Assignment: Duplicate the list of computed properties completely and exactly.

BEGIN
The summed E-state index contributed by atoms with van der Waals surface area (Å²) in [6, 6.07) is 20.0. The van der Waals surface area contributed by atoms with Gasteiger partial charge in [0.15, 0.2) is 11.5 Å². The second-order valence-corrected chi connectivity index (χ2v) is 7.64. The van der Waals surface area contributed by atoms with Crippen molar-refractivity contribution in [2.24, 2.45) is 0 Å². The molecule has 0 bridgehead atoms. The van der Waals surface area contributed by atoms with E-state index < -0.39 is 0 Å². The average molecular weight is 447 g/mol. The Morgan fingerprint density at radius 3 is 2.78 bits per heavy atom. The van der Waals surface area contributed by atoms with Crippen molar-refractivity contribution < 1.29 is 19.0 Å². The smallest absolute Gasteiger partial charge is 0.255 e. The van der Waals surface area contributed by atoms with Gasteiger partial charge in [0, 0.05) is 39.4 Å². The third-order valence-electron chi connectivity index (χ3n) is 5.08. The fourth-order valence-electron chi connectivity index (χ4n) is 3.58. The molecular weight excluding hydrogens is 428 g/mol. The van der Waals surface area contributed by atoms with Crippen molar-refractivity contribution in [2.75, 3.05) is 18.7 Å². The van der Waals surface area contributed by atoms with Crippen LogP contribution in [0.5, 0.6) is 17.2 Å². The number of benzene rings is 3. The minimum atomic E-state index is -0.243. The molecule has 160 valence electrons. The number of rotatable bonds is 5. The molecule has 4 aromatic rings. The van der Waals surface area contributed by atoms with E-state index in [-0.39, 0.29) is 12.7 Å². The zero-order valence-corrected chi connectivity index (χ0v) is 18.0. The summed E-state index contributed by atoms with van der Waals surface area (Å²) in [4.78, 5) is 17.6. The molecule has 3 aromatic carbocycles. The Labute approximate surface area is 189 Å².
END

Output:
The summed E-state index contributed by atoms with van der Waals surface area (Å²) in [6, 6.07) is 20.0. The van der Waals surface area contributed by atoms with Gasteiger partial charge in [0.15, 0.2) is 11.5 Å². The second-order valence-corrected chi connectivity index (χ2v) is 7.64. The van der Waals surface area contributed by atoms with Crippen molar-refractivity contribution in [2.24, 2.45) is 0 Å². The molecule has 0 bridgehead atoms. The van der Waals surface area contributed by atoms with E-state index < -0.39 is 0 Å². The average molecular weight is 447 g/mol. The Morgan fingerprint density at radius 3 is 2.78 bits per heavy atom. The van der Waals surface area contributed by atoms with Crippen molar-refractivity contribution < 1.29 is 19.0 Å². The smallest absolute Gasteiger partial charge is 0.255 e. The van der Waals surface area contributed by atoms with Gasteiger partial charge in [0, 0.05) is 39.4 Å². The third-order valence-electron chi connectivity index (χ3n) is 5.08. The fourth-order valence-electron chi connectivity index (χ4n) is 3.58. The molecular weight excluding hydrogens is 428 g/mol. The van der Waals surface area contributed by atoms with Crippen molar-refractivity contribution in [2.75, 3.05) is 18.7 Å². The van der Waals surface area contributed by atoms with Crippen LogP contribution in [0.5, 0.6) is 17.2 Å². The number of benzene rings is 3. The minimum atomic E-state index is -0.243. The molecule has 160 valence electrons. The number of rotatable bonds is 5. The molecule has 4 aromatic rings. The van der Waals surface area contributed by atoms with E-state index in [-0.39, 0.29) is 12.7 Å². The zero-order valence-corrected chi connectivity index (χ0v) is 18.0. The summed E-state index contributed by atoms with van der Waals surface area (Å²) in [4.78, 5) is 17.6. The molecule has 3 aromatic carbocycles. The Labute approximate surface area is 189 Å².